Librarians and Grief: How to Support Employees, Colleagues and our Patrons Through the Worst Time in Their Lives

 

Your Name and Title:  Kati Schaller, Associate Professor/Education & Instruction Librarian

 

Library, School, or Organization Name: McIntyre Library, University of Wisconsin-Eau Claire

 

Co-Presenter Name(s):

 

Area of the World from Which You Will Present: United States, Wisconsin

 

Language in Which You Will Present: English

 

Target Audience(s): all

 

Short Session Description (one line):  Librarians and Grief: How to Support Employees and Colleagues Through the Worst Time in Their Lives

Full Session Description (as long as you would like):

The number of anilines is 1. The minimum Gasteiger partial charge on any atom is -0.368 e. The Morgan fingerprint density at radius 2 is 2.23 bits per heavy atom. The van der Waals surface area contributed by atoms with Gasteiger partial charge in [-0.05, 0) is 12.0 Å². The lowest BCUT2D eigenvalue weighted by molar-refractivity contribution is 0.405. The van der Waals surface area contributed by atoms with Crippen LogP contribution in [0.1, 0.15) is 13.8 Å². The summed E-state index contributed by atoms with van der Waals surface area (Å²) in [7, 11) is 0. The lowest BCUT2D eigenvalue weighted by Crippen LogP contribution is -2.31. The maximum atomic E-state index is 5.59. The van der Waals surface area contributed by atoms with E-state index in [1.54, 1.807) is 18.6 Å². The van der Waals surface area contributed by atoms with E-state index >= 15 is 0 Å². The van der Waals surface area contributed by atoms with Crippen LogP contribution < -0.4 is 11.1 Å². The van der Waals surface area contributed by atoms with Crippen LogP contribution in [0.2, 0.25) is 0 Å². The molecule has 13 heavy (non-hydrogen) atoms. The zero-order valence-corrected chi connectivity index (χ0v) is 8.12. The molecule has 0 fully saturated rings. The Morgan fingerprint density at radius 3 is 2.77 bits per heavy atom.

Wholehearted Libraries start and end with the support of and care for one another, and death is an uncomfortable topic but needs to be discussed in our field.  The events that take place in our personal lives form the librarians we are now or will become, and because we serve the general public, in one way or another, death affects all of us.  This session will address grief issues in two parts:  working with a grieving colleague and helping patrons who are grieving. As employers, as colleagues, and as librarians serving the public, it is often hard to know what to say, what to do, when to get involved and how. Every situation and person is unique and should be treated as such, but death is not something many are prepared to deal with, individually or on the work front. When you suffer great loss everything about your life changes, and deciding when to return to work is very personal. But just because you return to work doesn’t mean your grief has ended, and almost always there are months, if not years, of healing ahead. This presentation will offer suggestions on dealing with the newly grieving colleague, the rules and rights of employees and employers, and the value of empathy over all else. Grief experts agree, it’s not HR policy grieving employees complain about, it’s how their managers and co-workers reacted toward them as they tried to transition back to work.  By addressing bereavement directly and before it is at our doorstep, we can build in mechanisms for ensuring that the grief-stricken employee is supported, ensuring work gets done while also providing employees with the time and compassion they need to heal.  The more flexible we can be during this most difficult time, the more loyalty it will get in return. Death and traumas are life transforming for many of us, and we may not come back the same, but our experiences are invaluable in making us compassionate, empathetic librarians. The second part of this presentation will give suggestions on how to treat our grieving patrons. As librarians we often get to know our customers on a personal basis, and when tragedy strikes in their lives, we are often left to wonder how to comfort and support them.  Tips and suggestions, from those who have lost loved ones recently, will be shared. 

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